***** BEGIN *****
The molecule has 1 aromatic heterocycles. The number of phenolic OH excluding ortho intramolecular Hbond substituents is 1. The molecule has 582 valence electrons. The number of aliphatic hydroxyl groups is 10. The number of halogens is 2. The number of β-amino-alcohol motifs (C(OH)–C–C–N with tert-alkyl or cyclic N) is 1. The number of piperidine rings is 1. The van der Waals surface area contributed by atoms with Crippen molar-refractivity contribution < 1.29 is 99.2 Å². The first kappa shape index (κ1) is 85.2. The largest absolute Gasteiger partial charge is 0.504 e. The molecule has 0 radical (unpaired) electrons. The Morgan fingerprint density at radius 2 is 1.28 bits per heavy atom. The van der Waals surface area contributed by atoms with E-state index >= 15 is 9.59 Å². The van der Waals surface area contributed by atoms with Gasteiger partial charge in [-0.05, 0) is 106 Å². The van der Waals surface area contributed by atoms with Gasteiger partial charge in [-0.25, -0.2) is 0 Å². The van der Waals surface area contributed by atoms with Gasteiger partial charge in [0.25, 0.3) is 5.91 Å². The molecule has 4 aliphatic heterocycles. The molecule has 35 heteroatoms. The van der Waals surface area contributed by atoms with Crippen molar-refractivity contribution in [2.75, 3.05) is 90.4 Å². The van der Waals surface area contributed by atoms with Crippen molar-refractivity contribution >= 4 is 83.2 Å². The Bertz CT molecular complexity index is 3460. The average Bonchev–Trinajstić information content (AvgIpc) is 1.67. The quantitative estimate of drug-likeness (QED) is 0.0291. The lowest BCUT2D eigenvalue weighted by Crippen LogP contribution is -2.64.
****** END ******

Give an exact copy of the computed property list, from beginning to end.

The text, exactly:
The molecule has 1 aromatic heterocycles. The number of phenolic OH excluding ortho intramolecular Hbond substituents is 1. The molecule has 582 valence electrons. The number of aliphatic hydroxyl groups is 10. The number of halogens is 2. The number of β-amino-alcohol motifs (C(OH)–C–C–N with tert-alkyl or cyclic N) is 1. The number of piperidine rings is 1. The van der Waals surface area contributed by atoms with Crippen molar-refractivity contribution < 1.29 is 99.2 Å². The first kappa shape index (κ1) is 85.2. The largest absolute Gasteiger partial charge is 0.504 e. The molecule has 0 radical (unpaired) electrons. The Morgan fingerprint density at radius 2 is 1.28 bits per heavy atom. The van der Waals surface area contributed by atoms with E-state index >= 15 is 9.59 Å². The van der Waals surface area contributed by atoms with Gasteiger partial charge in [-0.05, 0) is 106 Å². The van der Waals surface area contributed by atoms with Gasteiger partial charge in [-0.25, -0.2) is 0 Å². The van der Waals surface area contributed by atoms with Gasteiger partial charge in [0.25, 0.3) is 5.91 Å². The molecule has 4 aliphatic heterocycles. The molecule has 35 heteroatoms. The van der Waals surface area contributed by atoms with Crippen molar-refractivity contribution in [2.75, 3.05) is 90.4 Å². The van der Waals surface area contributed by atoms with Crippen molar-refractivity contribution >= 4 is 83.2 Å². The Bertz CT molecular complexity index is 3460. The average Bonchev–Trinajstić information content (AvgIpc) is 1.67. The quantitative estimate of drug-likeness (QED) is 0.0291. The lowest BCUT2D eigenvalue weighted by Crippen LogP contribution is -2.64.